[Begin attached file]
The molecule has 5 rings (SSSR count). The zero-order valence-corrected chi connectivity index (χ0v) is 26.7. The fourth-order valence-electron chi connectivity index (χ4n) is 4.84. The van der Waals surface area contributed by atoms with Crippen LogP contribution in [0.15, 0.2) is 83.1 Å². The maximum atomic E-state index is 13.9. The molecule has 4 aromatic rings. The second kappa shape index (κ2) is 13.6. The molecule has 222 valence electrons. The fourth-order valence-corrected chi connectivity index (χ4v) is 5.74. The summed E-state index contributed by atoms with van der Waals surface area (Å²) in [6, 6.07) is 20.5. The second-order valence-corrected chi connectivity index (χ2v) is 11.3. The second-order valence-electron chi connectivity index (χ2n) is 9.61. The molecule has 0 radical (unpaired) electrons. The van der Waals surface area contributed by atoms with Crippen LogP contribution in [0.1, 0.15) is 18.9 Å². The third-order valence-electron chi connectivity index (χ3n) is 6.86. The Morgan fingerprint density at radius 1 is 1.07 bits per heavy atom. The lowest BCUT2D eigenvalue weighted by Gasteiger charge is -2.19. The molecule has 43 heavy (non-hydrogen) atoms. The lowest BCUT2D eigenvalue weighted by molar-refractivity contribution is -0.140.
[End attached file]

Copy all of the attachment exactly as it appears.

The molecule has 5 rings (SSSR count). The zero-order valence-corrected chi connectivity index (χ0v) is 26.7. The fourth-order valence-electron chi connectivity index (χ4n) is 4.84. The van der Waals surface area contributed by atoms with Crippen LogP contribution in [0.15, 0.2) is 83.1 Å². The maximum atomic E-state index is 13.9. The molecule has 4 aromatic rings. The second kappa shape index (κ2) is 13.6. The molecule has 222 valence electrons. The fourth-order valence-corrected chi connectivity index (χ4v) is 5.74. The summed E-state index contributed by atoms with van der Waals surface area (Å²) in [6, 6.07) is 20.5. The second-order valence-corrected chi connectivity index (χ2v) is 11.3. The second-order valence-electron chi connectivity index (χ2n) is 9.61. The molecule has 0 radical (unpaired) electrons. The van der Waals surface area contributed by atoms with Crippen LogP contribution in [0.1, 0.15) is 18.9 Å². The third-order valence-electron chi connectivity index (χ3n) is 6.86. The Morgan fingerprint density at radius 1 is 1.07 bits per heavy atom. The lowest BCUT2D eigenvalue weighted by Gasteiger charge is -2.19. The molecule has 43 heavy (non-hydrogen) atoms. The lowest BCUT2D eigenvalue weighted by molar-refractivity contribution is -0.140.